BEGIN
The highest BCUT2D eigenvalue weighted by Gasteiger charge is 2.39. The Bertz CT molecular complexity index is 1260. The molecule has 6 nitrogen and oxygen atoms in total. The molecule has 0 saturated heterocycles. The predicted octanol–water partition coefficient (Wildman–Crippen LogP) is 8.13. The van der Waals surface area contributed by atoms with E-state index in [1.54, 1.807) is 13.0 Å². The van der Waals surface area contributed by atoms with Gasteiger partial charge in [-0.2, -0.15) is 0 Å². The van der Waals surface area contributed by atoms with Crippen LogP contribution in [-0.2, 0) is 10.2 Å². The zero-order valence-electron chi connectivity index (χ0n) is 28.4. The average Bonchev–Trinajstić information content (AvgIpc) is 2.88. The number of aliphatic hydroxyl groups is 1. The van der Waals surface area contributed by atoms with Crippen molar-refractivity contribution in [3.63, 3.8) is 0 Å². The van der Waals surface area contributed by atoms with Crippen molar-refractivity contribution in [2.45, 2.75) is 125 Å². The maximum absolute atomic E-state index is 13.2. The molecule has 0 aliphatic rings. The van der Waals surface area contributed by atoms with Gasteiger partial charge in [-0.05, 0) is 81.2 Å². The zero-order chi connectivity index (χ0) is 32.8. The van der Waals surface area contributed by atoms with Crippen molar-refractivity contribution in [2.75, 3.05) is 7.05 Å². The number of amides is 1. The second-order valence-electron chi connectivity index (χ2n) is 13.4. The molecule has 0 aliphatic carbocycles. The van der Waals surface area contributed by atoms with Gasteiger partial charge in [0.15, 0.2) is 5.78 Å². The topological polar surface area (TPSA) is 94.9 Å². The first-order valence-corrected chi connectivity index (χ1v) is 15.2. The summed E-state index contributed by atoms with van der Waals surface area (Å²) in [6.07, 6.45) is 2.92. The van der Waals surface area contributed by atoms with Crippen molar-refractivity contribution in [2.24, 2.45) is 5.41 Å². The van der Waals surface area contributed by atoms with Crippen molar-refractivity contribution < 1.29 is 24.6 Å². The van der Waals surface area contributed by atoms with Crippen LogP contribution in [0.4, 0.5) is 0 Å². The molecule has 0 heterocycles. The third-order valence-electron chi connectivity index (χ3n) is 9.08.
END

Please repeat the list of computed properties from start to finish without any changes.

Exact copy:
The highest BCUT2D eigenvalue weighted by Gasteiger charge is 2.39. The Bertz CT molecular complexity index is 1260. The molecule has 6 nitrogen and oxygen atoms in total. The molecule has 0 saturated heterocycles. The predicted octanol–water partition coefficient (Wildman–Crippen LogP) is 8.13. The van der Waals surface area contributed by atoms with E-state index in [1.54, 1.807) is 13.0 Å². The van der Waals surface area contributed by atoms with Gasteiger partial charge in [-0.2, -0.15) is 0 Å². The van der Waals surface area contributed by atoms with Crippen LogP contribution in [-0.2, 0) is 10.2 Å². The zero-order valence-electron chi connectivity index (χ0n) is 28.4. The average Bonchev–Trinajstić information content (AvgIpc) is 2.88. The number of aliphatic hydroxyl groups is 1. The van der Waals surface area contributed by atoms with Crippen molar-refractivity contribution in [3.63, 3.8) is 0 Å². The van der Waals surface area contributed by atoms with Crippen molar-refractivity contribution in [2.45, 2.75) is 125 Å². The maximum absolute atomic E-state index is 13.2. The molecule has 0 aliphatic rings. The van der Waals surface area contributed by atoms with Gasteiger partial charge in [-0.05, 0) is 81.2 Å². The zero-order chi connectivity index (χ0) is 32.8. The van der Waals surface area contributed by atoms with Crippen molar-refractivity contribution in [2.75, 3.05) is 7.05 Å². The number of amides is 1. The second-order valence-electron chi connectivity index (χ2n) is 13.4. The molecule has 0 aliphatic carbocycles. The van der Waals surface area contributed by atoms with Gasteiger partial charge in [0.15, 0.2) is 5.78 Å². The topological polar surface area (TPSA) is 94.9 Å². The first-order valence-corrected chi connectivity index (χ1v) is 15.2. The summed E-state index contributed by atoms with van der Waals surface area (Å²) in [6.07, 6.45) is 2.92. The van der Waals surface area contributed by atoms with Crippen molar-refractivity contribution in [2.24, 2.45) is 5.41 Å². The van der Waals surface area contributed by atoms with Crippen molar-refractivity contribution < 1.29 is 24.6 Å². The van der Waals surface area contributed by atoms with Crippen LogP contribution in [0.4, 0.5) is 0 Å². The molecule has 0 heterocycles. The third-order valence-electron chi connectivity index (χ3n) is 9.08.